It’s getting pretty urgent, no? What to do – and can you help us do it

Posted February 22nd, 2013 in Blog, Featured 2 Comments »

Fostering Ecological Hope
Reflections on Culture and Meaning

by Margaret Swedish
canadas crude oil pipeline - source Occupy Canada (sm)

Canada’s crude oil pipeline. Source: Occupy Canada

It’s pretty clear that something more needs to be done to address the underpinnings of our industrial/technological society. When I look at a pipeline map like this, when I consider the new proposal to ship crude oil in supertankers from the refineries in Superior WI through the Great Lakes, when I ponder the fact that Pres Obama has already helped enable southern parts of the Keystone Pipeline, I realize that he could well do the politically correct thing by way of environmental groups and oppose the Keystone extension across the High Plains, and still keep the crude flowing from the Alberta tar sands and the N. Dakota Bakken oil fields where fracking is going on at a dizzying pace.

Look, the world is not going to switch off the essential fuel of industrialization, which has brought to us air conditioning, world travel, vast highway networks for our cars with fabulous sound systems, Las Vegas, fancy hospital atriums, Marriott Marquis hotels with lobbies as high as the hotel itself, car dealerships glowing brilliantly under the disappeared night skies, multiplex movie theaters, and football field size servers for our internet use.

Nope, not gonna happen. And China, India, Brazil, and more are not going to sacrifice their share of that future so that we can continue living like this here in the affluent industrialized West.

So – what to do – and can you help us do it…

See, here’s another example of what we have in our future (as we already have had plenty of it in our present and recent past), another example of what is a healthy response of a human being to the destruction of the natural world with which one is in intimate, loving relationship.  Here is a man who, because of eminent domain, has lost his battle to save the trees right at his front door from a pipeline. Read his story here. If you are a conscious living human being, you can’t help but feel the sound of the chainsaws like a knife tearing into the heart.

He weeps for his trees. Only those who are capable of weeping like this can save this world from itself. But it’s very painful, because it changes how one looks at the things one possesses, the lifestyles built on fossil fuels, the fact that deep in our hearts most of us know that this society will not sacrifice those lifestyles for the sake of his trees. We keep ramping up demand, and the economy depends on it – that is the world we have made.

What to do – and can you help us do it…

The weather is changing, and we are not changing, not nearly enough, and not nearly enough of us. Species are going extinct and habitats breaking down at an accelerating rate, and we are not changing, not nearly enough, and not nearly enough of us. Our future as a species is in grave jeopardy over the next century or two, and we are not changing, not nearly enough, and not nearly enough of us. We are losing the beauty and health of our natural surroundings, the very foundations of our experience of being alive and the spiritualities that give our lives meaning, and still we are not changing, not nearly enough, and not nearly enough of us.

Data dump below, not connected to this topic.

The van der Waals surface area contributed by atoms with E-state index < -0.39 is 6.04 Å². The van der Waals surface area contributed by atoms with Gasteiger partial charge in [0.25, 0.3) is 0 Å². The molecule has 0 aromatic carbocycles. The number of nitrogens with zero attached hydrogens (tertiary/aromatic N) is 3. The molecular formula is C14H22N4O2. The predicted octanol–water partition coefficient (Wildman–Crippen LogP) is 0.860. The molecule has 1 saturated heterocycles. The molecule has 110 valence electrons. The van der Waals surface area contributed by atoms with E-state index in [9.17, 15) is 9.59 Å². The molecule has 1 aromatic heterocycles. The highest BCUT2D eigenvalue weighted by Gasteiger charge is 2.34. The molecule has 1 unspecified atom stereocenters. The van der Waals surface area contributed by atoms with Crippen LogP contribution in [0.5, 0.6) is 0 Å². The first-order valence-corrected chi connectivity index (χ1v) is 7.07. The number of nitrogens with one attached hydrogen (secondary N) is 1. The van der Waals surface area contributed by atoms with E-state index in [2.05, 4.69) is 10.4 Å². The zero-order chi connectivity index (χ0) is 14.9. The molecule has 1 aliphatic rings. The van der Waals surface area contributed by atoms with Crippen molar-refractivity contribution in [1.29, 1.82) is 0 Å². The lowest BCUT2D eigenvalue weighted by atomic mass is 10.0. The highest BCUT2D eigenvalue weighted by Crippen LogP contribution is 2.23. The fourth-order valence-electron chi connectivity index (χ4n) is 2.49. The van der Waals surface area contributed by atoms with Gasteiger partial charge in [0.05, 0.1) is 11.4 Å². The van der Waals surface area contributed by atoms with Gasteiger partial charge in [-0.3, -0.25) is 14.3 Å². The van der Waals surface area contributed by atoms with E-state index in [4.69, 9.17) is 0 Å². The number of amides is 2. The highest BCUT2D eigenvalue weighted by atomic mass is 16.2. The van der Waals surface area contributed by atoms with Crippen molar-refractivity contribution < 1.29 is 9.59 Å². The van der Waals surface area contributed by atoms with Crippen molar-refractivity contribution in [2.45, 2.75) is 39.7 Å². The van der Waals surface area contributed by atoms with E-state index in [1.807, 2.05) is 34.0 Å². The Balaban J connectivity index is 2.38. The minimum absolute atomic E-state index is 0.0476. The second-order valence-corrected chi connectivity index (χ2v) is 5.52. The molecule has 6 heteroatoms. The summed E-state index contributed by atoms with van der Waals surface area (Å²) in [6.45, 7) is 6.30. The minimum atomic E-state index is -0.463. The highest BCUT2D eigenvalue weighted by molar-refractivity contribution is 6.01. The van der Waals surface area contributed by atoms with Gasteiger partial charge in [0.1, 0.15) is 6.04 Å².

In small pockets, some communities are changing, some initiatives are being taken – greening buildings, lowering consumption of goods, buying local, protesting things like the Keystone or the open pit mine proposal for the northwoods here in Wisconsin. Many worthy conservation measures struggle along – but it feels so often like one step forward, ten steps backward – because we are not changing, not nearly enough, and not nearly enough of us.

Tar Sands Oil Extraction – the Dirty Truth: video

“All of this destruction, really, is by popular demand, and I am part of that demand.” Essential moment of honesty.

This year I will open my heart to the full reality of what is going on in the Alberta oil fields, and into the full reality of those communities most impacted by our way of life. I had the privilege of meeting via conference call yesterday a spokesperson for the Cree-Ojibwe people, a supposedly sovereign nation in Canada, who lives in the toxic shadows of the Alberta tar sands industrial development. When she was a child, she said, she used to fill buckets directly from the Athabasca River for drinking. Now the river is poisoned and they can drink only bottled water (bottles made with oil -how ironic is that!?). She said you can taste and smell the toxins in the air, that they take it into their lungs with every breath – and how many of their family and community members are dying of cancer.

“All of this destruction, really, is by popular demand, and I am part of that demand.”

That is part of my agenda for this year, to bear direct witness to this eco-human destruction. I will share more of these plans in the months ahead, and I will need your support in order to do this. Our witness to this destruction needs to become even more fierce, our voices even more raw and clear about what is going on.

Now all of this is bad enough, but the fact that we no longer have democratic government, government that represents the voices of the majority of us, threatens our futures even more.